There are many people who have features of connective tissue disease, however, they do not fulfill the diagnostic criteria established for any one disease. In such circumstances, they are often considered to have "undifferentiated" connective tissue disease. Over time, people with UCTD may evolve into one of the more specific connective tissue diseases, such as lupus, Sjögren's or scleroderma.

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Thank you, Dr. Goldstein, for your very helpful explanation regarding the vagaries of UCTD. Although I consider myself very grateful for such a non-threatening "disorder" (my blood results indicated that I have 3 out of the 4 markers for Lupus), I can't help wondering if there is something to counteract the chronic fatigue that accompanies the disorder. Having been put on Hydroxychloroquine, any pain that arise can be easily eliminated with Advil, Alive or Aspirin (and for that I am truly grateful). I'm 72; normally active (exercise religiously) but no matter how much sleep I get, I am chronically tired. Is it unrealistic to think that there may be something to help with this in an effort to experience "quality of life?" I've heard all the "caveats" (Are you depressed?). If I am, I certainly don't know about it (72; retired; love to go line dancing at a Senior Center here in Tulsa; just had a dog certified as as "Therapy Dog;" love being retired). Is fatigue just "part of the package" for which there is no remedy? In other words, be grateful that's all I have to deal with? It's enough to tempt one into getting some pep pills "off the street" in order to enjoy what's left of life on Planet Earth! (that's a hyperbolic comment, but don't think it hasn't crossed my mind). I'm sending this in case others have felt likewise (and wonder if I'm just lacking in the "grit" to wade through the fatigue). Thanks in advance for your perspective in this matter.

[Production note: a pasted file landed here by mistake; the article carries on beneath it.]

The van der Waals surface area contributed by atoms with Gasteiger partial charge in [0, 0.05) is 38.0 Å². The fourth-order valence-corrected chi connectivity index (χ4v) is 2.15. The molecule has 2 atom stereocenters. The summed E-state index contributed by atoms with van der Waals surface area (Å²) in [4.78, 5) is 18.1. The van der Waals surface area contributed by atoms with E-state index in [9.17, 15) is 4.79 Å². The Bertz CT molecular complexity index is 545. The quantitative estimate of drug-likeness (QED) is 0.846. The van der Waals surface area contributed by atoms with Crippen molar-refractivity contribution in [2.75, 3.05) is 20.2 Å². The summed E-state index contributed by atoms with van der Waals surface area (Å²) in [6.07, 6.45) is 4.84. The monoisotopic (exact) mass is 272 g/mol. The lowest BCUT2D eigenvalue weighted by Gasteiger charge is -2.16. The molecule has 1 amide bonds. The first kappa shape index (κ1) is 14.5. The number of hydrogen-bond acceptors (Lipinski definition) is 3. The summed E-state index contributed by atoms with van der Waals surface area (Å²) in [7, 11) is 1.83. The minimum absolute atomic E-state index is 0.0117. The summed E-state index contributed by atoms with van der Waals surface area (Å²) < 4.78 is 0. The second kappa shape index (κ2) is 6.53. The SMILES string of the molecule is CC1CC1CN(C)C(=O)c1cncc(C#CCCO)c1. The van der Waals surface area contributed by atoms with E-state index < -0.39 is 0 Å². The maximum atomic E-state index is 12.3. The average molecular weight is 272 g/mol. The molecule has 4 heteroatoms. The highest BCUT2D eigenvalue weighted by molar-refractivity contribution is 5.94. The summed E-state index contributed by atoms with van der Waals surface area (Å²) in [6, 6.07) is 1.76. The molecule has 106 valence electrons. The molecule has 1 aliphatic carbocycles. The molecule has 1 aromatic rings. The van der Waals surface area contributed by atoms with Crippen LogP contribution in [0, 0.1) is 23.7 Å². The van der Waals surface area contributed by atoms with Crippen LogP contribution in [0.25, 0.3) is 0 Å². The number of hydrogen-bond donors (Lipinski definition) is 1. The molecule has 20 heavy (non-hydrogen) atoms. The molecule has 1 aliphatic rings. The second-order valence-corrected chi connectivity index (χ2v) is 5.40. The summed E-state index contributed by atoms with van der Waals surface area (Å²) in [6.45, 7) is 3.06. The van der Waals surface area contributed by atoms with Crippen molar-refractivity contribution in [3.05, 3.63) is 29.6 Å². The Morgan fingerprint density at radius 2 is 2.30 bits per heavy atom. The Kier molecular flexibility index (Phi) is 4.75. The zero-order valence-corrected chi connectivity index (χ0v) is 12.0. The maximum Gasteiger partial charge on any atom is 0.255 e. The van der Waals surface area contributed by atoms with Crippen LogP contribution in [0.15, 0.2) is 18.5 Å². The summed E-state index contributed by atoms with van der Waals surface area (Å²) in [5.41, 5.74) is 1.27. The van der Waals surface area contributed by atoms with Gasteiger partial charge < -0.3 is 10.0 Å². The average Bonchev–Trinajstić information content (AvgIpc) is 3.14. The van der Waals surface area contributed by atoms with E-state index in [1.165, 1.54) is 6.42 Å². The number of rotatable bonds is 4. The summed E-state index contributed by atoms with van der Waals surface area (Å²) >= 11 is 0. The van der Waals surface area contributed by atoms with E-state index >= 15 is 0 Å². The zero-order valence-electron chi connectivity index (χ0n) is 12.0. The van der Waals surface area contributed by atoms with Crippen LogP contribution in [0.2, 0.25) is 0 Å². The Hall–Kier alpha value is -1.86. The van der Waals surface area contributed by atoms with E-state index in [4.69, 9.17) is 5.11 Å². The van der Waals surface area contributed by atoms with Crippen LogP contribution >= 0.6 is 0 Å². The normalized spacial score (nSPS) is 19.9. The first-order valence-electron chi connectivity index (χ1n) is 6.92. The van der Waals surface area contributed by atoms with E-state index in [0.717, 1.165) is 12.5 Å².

Jupiter 2016

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@carolhastings

Thank you, Dr. Goldstein, for your very helpful explanation regarding the vagaries of UCTD. Although I consider myself very grateful for such a non-threatening "disorder" (my blood results indicated that I have 3 out of the 4 markers for Lupus), I can't help wondering if there is something to counteract the chronic fatigue that accompanies the disorder. Having been put on Hydroxychloroquine, any pain that arise can be easily eliminated with Advil, Alive or Aspirin (and for that I am truly grateful). I'm 72; normally active (exercise religiously) but no matter how much sleep I get, I am chronically tired. Is it unrealistic to think that there may be something to help with this in an effort to experience "quality of life?" I've heard all the "caveats" (Are you depressed?). If I am, I certainly don't know about it (72; retired; love to go line dancing at a Senior Center here in Tulsa; just had a dog certified as as "Therapy Dog;" love being retired). Is fatigue just "part of the package" for which there is no remedy? In other words, be grateful that's all I have to deal with? It's enough to tempt one into getting some pep pills "off the street" in order to enjoy what's left of life on Planet Earth! (that's a hyperbolic comment, but don't think it hasn't crossed my mind). I'm sending this in case others have felt likewise (and wonder if I'm just lacking in the "grit" to wade through the fatigue). Thanks in advance for your perspective in this matter.

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Thank you for voicing what so many of us feel! Grateful to have a non-life threatening disease but tired of the fatigue! I am lucky enough to get a 4-5 good energy days in a row but after that I am exhausted by 5 pm or earlier. I also try to stay active but it’s tough some days.